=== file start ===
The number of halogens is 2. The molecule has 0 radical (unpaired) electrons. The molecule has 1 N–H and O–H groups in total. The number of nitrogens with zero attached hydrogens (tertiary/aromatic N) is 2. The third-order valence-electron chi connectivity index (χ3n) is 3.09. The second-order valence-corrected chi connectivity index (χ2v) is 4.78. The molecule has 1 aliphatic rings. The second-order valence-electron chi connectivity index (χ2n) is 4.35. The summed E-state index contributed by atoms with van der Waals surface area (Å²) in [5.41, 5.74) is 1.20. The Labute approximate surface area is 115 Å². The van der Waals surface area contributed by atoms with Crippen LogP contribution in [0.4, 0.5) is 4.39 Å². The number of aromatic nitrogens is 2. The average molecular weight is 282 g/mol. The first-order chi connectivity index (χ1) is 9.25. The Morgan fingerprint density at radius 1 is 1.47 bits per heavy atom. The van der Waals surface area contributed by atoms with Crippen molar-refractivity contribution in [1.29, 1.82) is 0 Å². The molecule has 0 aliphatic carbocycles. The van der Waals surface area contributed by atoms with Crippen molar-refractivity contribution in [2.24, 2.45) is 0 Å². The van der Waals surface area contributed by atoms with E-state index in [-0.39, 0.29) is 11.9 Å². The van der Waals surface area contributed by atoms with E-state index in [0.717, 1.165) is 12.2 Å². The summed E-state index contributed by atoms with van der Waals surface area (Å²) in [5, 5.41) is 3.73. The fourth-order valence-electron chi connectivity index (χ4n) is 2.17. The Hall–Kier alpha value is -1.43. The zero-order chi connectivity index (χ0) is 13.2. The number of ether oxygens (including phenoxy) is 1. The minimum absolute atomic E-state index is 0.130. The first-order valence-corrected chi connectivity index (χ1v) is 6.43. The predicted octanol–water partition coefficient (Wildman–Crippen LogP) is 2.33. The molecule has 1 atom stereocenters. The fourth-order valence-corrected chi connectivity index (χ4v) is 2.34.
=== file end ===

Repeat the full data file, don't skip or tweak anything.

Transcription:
The number of halogens is 2. The molecule has 0 radical (unpaired) electrons. The molecule has 1 N–H and O–H groups in total. The number of nitrogens with zero attached hydrogens (tertiary/aromatic N) is 2. The third-order valence-electron chi connectivity index (χ3n) is 3.09. The second-order valence-corrected chi connectivity index (χ2v) is 4.78. The molecule has 1 aliphatic rings. The second-order valence-electron chi connectivity index (χ2n) is 4.35. The summed E-state index contributed by atoms with van der Waals surface area (Å²) in [5.41, 5.74) is 1.20. The Labute approximate surface area is 115 Å². The van der Waals surface area contributed by atoms with Crippen LogP contribution in [0.4, 0.5) is 4.39 Å². The number of aromatic nitrogens is 2. The average molecular weight is 282 g/mol. The first-order chi connectivity index (χ1) is 9.25. The Morgan fingerprint density at radius 1 is 1.47 bits per heavy atom. The van der Waals surface area contributed by atoms with Crippen molar-refractivity contribution in [1.29, 1.82) is 0 Å². The molecule has 0 aliphatic carbocycles. The van der Waals surface area contributed by atoms with Crippen molar-refractivity contribution in [2.24, 2.45) is 0 Å². The van der Waals surface area contributed by atoms with E-state index in [-0.39, 0.29) is 11.9 Å². The van der Waals surface area contributed by atoms with E-state index in [0.717, 1.165) is 12.2 Å². The summed E-state index contributed by atoms with van der Waals surface area (Å²) in [5, 5.41) is 3.73. The fourth-order valence-electron chi connectivity index (χ4n) is 2.17. The Hall–Kier alpha value is -1.43. The zero-order chi connectivity index (χ0) is 13.2. The number of ether oxygens (including phenoxy) is 1. The minimum absolute atomic E-state index is 0.130. The first-order valence-corrected chi connectivity index (χ1v) is 6.43. The predicted octanol–water partition coefficient (Wildman–Crippen LogP) is 2.33. The molecule has 1 atom stereocenters. The fourth-order valence-corrected chi connectivity index (χ4v) is 2.34.